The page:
We use tight-fitting lids on all water containers. This protects the water from outside contaminants and keeps water in the containers during transport from one place to another. We limit sun exposure to hamper algae growth and always store rainwater fresh from the sky. We also rotate the various storage buckets so the water doesn’t get funky from sitting too long.

We rinse out empty wash-water buckets and place them upside down to completely drain and dry. (This also lets us know how many need to be filled.) Every once and a while, I’ll use a bit of soap and bleach to deep clean them. Regular washing of the “water bucket scoop” also keeps it from accumulating gunk and slime, as does keeping it stored out of the water.

Practical Applications

Washing dishes

Most people hate doing dishes, even with a dishwasher. I’ve hand-washed dishes most of my life and enjoy the task, even without running water. I guess I’m strange. Doing dishes without running water is a challenge, but not impossible. We can generate quite a few dirty dishes over the course of a day or two since we cook from scratch and reuse our utensils, cups and dishes for eating. Did I mention I like doing dishes? Once in a while I let them pile up and dive in to see how long it takes to clean all the dishes. Patience, diligence, and plenty of hot water are the keys to washing dishes luxury-camping style.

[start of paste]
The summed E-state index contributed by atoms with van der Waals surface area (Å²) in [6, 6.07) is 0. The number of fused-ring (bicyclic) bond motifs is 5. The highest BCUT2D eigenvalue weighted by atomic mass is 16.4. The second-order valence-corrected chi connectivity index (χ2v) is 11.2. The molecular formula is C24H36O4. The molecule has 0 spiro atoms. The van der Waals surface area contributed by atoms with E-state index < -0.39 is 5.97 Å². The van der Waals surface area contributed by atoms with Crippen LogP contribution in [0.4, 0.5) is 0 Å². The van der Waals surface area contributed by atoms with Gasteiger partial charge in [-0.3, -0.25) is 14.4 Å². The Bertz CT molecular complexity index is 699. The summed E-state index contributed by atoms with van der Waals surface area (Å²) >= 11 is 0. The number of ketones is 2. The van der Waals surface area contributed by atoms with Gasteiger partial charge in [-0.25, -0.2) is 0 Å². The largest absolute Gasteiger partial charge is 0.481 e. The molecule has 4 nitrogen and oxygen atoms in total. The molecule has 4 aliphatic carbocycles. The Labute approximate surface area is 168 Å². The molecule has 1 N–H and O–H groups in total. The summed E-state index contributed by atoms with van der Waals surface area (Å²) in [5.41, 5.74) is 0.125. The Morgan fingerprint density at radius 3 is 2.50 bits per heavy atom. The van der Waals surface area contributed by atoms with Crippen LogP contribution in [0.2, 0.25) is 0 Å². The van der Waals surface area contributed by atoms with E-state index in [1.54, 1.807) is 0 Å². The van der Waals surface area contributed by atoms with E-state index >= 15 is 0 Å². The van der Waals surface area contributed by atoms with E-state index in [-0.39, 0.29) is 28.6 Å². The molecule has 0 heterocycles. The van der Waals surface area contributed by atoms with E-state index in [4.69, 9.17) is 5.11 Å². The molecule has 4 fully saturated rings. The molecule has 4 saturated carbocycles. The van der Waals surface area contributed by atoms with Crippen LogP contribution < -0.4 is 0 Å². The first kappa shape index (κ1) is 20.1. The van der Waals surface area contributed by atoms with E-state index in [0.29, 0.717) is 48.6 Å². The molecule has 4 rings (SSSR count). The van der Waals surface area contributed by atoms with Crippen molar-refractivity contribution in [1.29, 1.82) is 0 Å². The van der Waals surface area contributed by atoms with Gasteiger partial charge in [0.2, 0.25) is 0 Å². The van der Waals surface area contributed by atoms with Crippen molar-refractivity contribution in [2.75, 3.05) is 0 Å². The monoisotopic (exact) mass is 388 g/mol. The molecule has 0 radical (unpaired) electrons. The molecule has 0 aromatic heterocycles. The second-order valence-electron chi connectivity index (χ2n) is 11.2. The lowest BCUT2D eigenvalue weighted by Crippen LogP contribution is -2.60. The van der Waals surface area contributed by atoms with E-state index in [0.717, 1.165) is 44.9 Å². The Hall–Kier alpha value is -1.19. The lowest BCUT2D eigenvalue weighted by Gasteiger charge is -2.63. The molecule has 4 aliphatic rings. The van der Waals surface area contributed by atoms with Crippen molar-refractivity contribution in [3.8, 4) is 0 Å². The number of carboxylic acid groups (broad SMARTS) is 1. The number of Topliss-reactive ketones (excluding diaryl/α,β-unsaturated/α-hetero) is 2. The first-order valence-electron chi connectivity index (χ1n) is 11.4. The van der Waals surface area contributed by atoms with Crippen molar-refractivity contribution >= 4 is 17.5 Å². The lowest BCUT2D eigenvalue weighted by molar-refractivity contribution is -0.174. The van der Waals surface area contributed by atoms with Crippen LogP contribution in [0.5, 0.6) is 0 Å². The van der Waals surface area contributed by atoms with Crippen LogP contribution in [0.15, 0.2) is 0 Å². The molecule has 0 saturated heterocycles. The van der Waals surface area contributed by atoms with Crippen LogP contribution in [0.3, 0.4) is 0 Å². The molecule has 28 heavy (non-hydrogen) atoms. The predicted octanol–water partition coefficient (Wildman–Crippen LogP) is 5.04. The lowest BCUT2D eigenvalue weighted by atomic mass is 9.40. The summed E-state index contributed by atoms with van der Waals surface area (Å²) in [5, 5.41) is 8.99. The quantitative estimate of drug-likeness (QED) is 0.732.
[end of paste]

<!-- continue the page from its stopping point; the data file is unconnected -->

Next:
Creativity helps, too. Each person does dishes differently, but they still get the job done. I won’t go into how to wash dishes, but here are some bullet points on our method(s):

  • We dedicate a large lidded pot to heat water on stove, with an electric tea kettle as backup for a quick batch of hot water. It takes about 10-15 minutes to heat a full pot to boiling on our propane stove.
  • We use two wash tubs: one in the sink for cleaning the dishes and one for rinsing. Each tub gets washed before doing dishes.
  • Keep the dishwashing sponge/cloth/scrubbie/etc. fresh and clean.
  • Dilute dish soap for easier rinsing. I’ve diluted my dishwashing soap for years. It’s always too thick and needs extra water to rinse away the film. I dilute my soap by half with water. It still gets the dishes clean and there’s a drastic reduction of suds that need rinsing, therefore, using less water. I also believe that consuming unrinsed dish soap film over time can have adverse effects in our bodies.
  • We use drinking water for rinsing freshly washed dishes we’re going to use right away: coffee cups, drinking glasses, utensils, cutting boards and rinsing pots before cooking.
  • We use lots of paper towels, wet-wipes, napkins, and cloth towels.

The tiny cabin did have a tinier kitchen area with a sink that drained into a bucket, so that was handy. It was a challenge to remember to empty the bucket before it got too full, but in three years, we never filled it to overflowing. I also made sure the space under the sink was kept free of various ‘under the sink objects’ because of the spray of moisture coming from the drain pipe would lightly coat them over time and make them icky. Because of this moisture, we line the bottom of the cabinet with contact paper and kept the area fresh with a bleach cleanser. The new building has a graywater system for the kitchen. No more buckets under the sink, yay!